Student Contributor: Noah Nickel
Dr. Jessica Blythe is an Associate Professor at Brock University with the Environmental Sustainability Research Centre. Below is the transcript of an interview that I had with her in regards to the recent announcement of the 2019 SSHRC IDG recipients, which included Dr. Blythe.
Q1: It was just announced that you were the recipient of one of the 2019-2020 Insight Development Grants. Can you tell us a bit about the significance of research grants, in regards to the facilitation of social science research?
I’m thrilled to have received this grant. Funding plays an essential role in enabling academics to undertake high-quality research. Research grants support a range of research activities, such as field costs, support for graduate students, and dissemination of research findings.
Q2: More specifically, what does the IDG mean for your research project in particular?
I am a co-applicant on this IDG grant with Dr. Gary Pickering and Dr. Julia Baird. The grant means we can take an idea that we’re really passionate about and bring it to life. Without the grant, this project would not be possible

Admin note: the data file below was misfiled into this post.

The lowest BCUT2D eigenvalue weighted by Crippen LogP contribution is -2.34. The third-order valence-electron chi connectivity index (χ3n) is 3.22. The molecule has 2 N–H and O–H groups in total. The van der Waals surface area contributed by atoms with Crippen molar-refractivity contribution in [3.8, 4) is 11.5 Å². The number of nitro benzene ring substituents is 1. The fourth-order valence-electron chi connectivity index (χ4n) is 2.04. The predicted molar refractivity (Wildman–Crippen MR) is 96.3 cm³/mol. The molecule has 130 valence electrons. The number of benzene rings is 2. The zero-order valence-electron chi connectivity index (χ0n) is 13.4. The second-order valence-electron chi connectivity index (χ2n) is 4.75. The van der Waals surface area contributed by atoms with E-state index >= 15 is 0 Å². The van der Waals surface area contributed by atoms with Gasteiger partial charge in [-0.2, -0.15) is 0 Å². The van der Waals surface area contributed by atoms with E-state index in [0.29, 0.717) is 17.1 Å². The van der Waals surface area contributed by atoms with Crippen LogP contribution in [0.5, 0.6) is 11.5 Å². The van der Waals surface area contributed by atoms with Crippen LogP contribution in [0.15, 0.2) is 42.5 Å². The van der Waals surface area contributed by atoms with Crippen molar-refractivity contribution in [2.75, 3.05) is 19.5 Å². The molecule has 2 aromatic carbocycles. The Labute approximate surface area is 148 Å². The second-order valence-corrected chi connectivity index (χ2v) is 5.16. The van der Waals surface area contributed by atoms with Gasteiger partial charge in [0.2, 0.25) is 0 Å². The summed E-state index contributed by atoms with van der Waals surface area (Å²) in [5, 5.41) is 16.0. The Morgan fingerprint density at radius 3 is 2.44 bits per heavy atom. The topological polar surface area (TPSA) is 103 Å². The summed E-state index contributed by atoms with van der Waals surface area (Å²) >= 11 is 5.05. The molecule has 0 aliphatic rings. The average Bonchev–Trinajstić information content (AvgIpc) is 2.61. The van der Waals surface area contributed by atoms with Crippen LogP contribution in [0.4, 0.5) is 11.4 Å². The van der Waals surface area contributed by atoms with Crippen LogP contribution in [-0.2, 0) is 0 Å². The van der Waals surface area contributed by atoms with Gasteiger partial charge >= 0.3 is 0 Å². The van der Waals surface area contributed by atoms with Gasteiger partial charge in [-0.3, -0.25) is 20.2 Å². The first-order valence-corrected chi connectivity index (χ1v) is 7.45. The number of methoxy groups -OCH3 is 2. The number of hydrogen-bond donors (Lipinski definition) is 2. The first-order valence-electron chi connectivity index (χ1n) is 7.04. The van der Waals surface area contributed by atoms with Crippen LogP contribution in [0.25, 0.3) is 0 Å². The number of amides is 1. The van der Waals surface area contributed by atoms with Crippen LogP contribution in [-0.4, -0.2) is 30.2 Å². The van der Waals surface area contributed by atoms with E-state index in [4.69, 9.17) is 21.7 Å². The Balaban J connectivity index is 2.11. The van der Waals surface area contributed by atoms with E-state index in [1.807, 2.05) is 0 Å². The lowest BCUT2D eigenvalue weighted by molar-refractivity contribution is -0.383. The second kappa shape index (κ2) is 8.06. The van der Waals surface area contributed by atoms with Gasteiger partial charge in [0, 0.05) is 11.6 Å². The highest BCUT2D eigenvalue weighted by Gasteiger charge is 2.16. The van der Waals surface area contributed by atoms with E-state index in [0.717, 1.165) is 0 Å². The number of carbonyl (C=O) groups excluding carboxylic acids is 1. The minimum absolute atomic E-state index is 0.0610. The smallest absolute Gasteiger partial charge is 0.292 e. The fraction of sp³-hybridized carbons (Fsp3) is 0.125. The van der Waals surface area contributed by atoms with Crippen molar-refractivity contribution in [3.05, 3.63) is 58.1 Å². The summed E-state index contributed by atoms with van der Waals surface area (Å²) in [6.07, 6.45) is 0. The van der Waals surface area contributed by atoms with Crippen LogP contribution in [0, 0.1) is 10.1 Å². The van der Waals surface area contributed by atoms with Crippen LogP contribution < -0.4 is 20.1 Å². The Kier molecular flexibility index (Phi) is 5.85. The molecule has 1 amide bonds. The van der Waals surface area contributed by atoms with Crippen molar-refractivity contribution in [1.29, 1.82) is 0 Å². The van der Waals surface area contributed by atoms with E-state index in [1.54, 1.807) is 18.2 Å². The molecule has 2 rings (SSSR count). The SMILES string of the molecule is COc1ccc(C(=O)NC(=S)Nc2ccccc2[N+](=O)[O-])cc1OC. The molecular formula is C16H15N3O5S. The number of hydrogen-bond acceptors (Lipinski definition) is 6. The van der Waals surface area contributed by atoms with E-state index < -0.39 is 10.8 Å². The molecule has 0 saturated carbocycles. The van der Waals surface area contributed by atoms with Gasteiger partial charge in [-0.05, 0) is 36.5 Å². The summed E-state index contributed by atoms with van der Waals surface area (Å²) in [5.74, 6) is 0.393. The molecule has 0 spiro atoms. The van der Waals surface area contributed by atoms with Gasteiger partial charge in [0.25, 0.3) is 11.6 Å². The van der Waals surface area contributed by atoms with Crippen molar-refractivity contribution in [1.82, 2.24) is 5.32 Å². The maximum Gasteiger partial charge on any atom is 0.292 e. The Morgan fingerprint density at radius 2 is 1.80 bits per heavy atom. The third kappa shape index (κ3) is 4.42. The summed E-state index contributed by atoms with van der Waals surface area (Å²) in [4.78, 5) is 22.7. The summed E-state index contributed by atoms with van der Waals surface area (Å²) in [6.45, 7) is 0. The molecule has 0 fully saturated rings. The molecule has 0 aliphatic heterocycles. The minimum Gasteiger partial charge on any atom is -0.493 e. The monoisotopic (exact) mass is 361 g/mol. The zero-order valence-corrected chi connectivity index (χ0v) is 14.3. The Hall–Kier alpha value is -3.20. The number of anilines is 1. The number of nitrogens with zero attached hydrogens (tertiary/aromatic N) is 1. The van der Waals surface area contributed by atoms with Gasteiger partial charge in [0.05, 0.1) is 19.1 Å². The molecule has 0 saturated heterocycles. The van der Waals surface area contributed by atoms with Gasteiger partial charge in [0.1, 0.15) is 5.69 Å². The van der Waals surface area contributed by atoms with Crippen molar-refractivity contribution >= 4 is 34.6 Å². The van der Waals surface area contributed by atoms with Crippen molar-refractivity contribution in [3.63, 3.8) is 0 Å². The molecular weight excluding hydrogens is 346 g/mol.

Q3: According to the release from the Government of Canada about your new SSHRC IDG, the title of your research project is “The Role of Virtual Scenarios in Realizing Ocean Transformations” can you elaborate on this, what exactly is the scope of the project?
Our oceans are running out of time. Climate change and overfishing, among other stressors, are pushing the oceans past their breaking point. So, we need solutions (or transformations of current systems) and we need them quickly. Realizing the kind of transformations that are required to secure safe and fair futures requires radically new ways of thinking. Based on this idea, we will use our grant to bring future ocean scenarios to life. Then, we’re going to measure whether experiencing the virtual futures changes the way people think about protecting our oceans.
Q4: What further or “real world” applications or implications could your research potentially have? Will it leave questions unanswered? Future avenues for research/questioning? Etc.
This project represents a first step in exploring how virtual reality might change the way people think about the future of our oceans. The next step is to explore whether changing the way we think changes the decisions we make about ocean governance. If we can show that VR changes the way people think – and make decisions – the research applications are endless.